Why Are Americans So Interested in Leadership?

by Andy Wood on May 20, 2013

in Leadership, Life Currency, Since You Asked

Our Thai friend Gift is back. She visited us for the first time last year and has returned with her sister Goy.  It’s always a delight to spend time with our Thai friends because of their contagious joy, their delight in serving, and in the case of Gift, her husband Dui, and Goy, their deep love for Jesus Christ.

It also always leads to some interesting conversations.  Gift is many things – a deep thinker, a shrewd businesswoman and entrepreneur, a disciple in every sense of the word.  She told me that this time while she was here, every once in a while she wanted some time to ask some questions.

Fine, I said. Feel free to ask anything.

Lo and behold, she nailed me with the first one. She was looking at one of the books I had out – a book on leadership – and she asked, “Why do Americans study and read so much about leadership?”

That sound you didn’t just hear were the crickets chirping in my head.

Somebody just asked the fish to explain water.

“Well,” I said to break the awkwardly long silence and try to get that deer-in-the-headlights look off my face, “that’s the first time anybody has ever asked me that.”

Wow.  That was really helpful.

I remembered the trip we made in 2009, when I had the opportunity to teach Thai pastors and I taught on leadership and influence. They were gracious, but openly said, “These are things we have never thought of before.”

Seriously? Doesn’t everybody think about leadership and influence? Especially those who are in positions of leadership and influence?

Actually, no. Some people don’t study leadership – they just lead. Maybe well, maybe not. Or they just follow, content that those in authority are there for a reason and their task is to follow faithfully.

Also, just to be clear, not all Americans are all that interested in learning about leadership. But (shameless promotion coming…) maybe they should be.

But go to any book store, if you can find any left where you live, and check the business/management/leadership section. You’ll always find a plethora of leadership secrets, fads, ideas, or metaphors. Type “leadership in books” into Amazon’s search engine, and you’ll get 92,649 results. Why do people keep writing about leadership? Because somebody keeps reading.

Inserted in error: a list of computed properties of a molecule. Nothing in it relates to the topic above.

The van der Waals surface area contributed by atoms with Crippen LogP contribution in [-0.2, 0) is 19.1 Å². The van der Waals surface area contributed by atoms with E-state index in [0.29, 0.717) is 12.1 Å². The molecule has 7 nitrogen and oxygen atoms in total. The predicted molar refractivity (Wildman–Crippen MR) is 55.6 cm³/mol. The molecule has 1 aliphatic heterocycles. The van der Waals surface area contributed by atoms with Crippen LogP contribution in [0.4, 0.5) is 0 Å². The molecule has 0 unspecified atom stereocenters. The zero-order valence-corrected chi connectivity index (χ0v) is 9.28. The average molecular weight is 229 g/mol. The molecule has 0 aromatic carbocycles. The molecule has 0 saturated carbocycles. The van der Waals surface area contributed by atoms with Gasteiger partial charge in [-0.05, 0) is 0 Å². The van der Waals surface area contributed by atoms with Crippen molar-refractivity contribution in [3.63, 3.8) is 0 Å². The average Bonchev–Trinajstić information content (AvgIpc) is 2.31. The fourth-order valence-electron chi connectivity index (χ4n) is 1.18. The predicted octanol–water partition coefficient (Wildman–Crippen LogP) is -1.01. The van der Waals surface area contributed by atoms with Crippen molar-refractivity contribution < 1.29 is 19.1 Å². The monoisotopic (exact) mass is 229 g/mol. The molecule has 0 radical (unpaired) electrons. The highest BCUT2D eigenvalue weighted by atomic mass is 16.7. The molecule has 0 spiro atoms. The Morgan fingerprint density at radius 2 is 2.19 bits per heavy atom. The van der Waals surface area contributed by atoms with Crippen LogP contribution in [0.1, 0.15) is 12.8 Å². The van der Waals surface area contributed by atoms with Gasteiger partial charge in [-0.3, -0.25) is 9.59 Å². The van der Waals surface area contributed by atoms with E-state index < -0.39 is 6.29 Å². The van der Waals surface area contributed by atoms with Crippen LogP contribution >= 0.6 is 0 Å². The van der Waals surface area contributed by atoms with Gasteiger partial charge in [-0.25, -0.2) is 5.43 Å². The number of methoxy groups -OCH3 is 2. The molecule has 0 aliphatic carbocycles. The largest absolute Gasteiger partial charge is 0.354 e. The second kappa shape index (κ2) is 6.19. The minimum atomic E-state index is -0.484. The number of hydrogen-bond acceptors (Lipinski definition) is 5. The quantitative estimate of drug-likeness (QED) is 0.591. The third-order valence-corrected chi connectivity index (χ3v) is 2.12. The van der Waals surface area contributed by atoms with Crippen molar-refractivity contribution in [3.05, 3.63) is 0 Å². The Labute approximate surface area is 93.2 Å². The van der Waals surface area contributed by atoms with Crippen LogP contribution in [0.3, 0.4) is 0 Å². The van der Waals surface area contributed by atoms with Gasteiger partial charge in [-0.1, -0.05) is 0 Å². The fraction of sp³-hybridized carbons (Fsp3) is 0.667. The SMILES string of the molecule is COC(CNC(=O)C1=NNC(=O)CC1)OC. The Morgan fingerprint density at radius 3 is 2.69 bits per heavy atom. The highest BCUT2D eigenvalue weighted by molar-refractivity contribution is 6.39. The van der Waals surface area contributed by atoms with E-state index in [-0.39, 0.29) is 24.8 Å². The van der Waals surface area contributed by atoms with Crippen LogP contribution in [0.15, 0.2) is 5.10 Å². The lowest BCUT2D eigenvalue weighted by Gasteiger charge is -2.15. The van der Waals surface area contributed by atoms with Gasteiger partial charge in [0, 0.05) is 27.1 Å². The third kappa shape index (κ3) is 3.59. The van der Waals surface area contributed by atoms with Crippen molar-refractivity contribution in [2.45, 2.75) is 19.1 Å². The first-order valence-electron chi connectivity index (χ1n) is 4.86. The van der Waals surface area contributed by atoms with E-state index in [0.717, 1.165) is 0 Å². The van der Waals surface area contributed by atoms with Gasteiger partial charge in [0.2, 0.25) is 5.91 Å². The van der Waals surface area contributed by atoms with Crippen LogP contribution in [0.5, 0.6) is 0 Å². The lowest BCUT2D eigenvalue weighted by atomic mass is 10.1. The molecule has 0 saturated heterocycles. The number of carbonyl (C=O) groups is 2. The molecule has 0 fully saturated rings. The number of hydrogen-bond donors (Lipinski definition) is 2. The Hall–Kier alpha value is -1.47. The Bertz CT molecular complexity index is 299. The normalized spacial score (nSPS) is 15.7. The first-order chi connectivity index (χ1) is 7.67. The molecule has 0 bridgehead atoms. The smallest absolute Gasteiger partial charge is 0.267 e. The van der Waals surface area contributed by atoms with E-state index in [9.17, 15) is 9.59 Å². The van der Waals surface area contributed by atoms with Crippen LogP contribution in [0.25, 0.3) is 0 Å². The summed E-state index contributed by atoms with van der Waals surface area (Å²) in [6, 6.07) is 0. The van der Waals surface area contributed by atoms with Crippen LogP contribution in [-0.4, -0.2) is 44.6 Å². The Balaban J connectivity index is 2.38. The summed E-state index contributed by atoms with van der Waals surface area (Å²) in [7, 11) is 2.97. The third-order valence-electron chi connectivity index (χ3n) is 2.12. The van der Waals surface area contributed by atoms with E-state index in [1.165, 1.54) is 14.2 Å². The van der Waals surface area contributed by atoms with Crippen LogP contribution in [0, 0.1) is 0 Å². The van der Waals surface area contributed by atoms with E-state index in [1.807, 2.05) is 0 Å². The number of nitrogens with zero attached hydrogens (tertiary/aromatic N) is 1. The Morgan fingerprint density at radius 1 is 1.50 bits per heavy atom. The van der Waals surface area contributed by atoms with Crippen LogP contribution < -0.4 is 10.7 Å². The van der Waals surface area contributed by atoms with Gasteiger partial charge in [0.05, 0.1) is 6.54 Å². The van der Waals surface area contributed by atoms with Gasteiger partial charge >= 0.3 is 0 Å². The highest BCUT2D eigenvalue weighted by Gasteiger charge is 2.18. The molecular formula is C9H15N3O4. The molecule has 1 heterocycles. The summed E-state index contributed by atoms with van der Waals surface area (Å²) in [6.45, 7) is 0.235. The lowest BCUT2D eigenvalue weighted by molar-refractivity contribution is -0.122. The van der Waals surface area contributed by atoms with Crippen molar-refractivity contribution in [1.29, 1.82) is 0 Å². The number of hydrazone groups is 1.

But what is it about we Americans that find leadership so interesting or important? Here’s a random sampling of ideas – very much a work in progress. I’d like to hear from you what I haven’t thought of, so please drop a comment in the box below (or click on the title if you’re reading this by RSS or email to add a comment).

1. That’s where the money is.

Let’s get the cynical out of the way first. Americans are interested in leadership because Americans are interested in money. And in organizational life, leadership is where the money is. It’s a fascinating conversation I get into sometimes with business students, most of whom are broke and exhausted. Whenever I ask about CEO compensation being too much, almost every one of them to a person says that no one should put limits on CEO pay.  Even when you’re not the CEO? No. Because one day they just may be.

2. Americans are raised to question authority, but follow leaders.

Case in point: When then-Senator Obama wrote The Audacity of Hope he was described by the media as a “rock star.” People wept when he was elected president. I don’t think anybody cried when George W. Bush was elected, except maybe Al Gore, but he blamed it on climate change. But Obama was this inspiring figure who breathed passion and hope into the electorate. Once elected, of course, he became the most hated man in America, as is every president. But culturally, we are inspired by those who can point us to the future with inspiration and confidence.

3. We believe that anybody can lead.

“Boy,” my mama used to say, “you put on your pants every day just like he does.” Make no mistake about it, the U.S. has economic classes, but nobody is doomed to stay in theirs. If Americans had a patron saint, it would probably be Abraham Lincoln. Most Americans are brought up to believe they can become anything they aspire to be. And while we may not individually aspire to lead others, we are taught at an early age that we could if we wanted to.

4. We make heroes out of change agents (as long as they aren’t trying to change us).